Sadly, nature reserves such as this wetland are becoming increasingly under threat.  A little further along the coast, there is an area of important biodiversity called the Gwent Levels that is currently at the centre of a longstanding environmental campaign.  The region is at risk from a new motorway being built right through the middle of it, impacting on two nature reserves and an area of the Wales coastal path.  It seems ludicrous in the age we're living in that building more roads is still thought of as an acceptable solution to traffic congestion, rather than investment in public transport and other measures.  The petition is here, for all to sign, whether you live in Wales or not.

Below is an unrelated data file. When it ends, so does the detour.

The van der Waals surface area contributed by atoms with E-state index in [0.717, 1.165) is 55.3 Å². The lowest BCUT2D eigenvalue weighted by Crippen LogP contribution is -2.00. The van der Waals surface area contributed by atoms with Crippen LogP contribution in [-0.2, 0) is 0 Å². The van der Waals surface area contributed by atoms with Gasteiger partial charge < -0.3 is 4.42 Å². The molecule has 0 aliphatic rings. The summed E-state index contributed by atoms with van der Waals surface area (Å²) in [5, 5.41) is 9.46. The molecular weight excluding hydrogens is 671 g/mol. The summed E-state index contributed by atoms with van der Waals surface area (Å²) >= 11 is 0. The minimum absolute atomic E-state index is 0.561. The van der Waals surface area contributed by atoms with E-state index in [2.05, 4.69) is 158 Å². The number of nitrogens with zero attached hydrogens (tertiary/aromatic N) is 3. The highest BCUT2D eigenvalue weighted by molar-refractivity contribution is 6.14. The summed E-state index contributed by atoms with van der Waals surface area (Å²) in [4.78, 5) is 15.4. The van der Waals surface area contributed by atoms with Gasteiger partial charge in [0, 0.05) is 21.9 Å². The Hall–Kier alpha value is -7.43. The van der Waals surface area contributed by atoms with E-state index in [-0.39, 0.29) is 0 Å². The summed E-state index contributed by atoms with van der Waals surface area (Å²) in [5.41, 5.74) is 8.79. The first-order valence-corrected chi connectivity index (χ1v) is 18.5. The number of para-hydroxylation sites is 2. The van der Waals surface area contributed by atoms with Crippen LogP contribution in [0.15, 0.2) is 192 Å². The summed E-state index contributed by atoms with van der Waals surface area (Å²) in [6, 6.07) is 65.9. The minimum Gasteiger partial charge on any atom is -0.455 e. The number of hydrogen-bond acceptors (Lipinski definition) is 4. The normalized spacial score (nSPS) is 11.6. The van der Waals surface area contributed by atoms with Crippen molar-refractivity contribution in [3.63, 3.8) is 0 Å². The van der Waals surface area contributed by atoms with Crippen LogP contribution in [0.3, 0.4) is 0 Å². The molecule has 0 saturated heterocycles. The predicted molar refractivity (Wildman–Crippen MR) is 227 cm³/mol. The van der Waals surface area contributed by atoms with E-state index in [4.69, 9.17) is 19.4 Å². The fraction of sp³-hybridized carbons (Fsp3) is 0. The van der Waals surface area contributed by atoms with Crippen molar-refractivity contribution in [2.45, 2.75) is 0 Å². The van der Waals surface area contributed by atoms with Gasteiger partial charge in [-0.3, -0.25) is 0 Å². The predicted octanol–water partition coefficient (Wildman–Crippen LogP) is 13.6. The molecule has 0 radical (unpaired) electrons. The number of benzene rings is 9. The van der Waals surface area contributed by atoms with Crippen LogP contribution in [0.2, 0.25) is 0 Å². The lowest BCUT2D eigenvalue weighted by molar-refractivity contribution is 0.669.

Boardwalk @porcelinasworld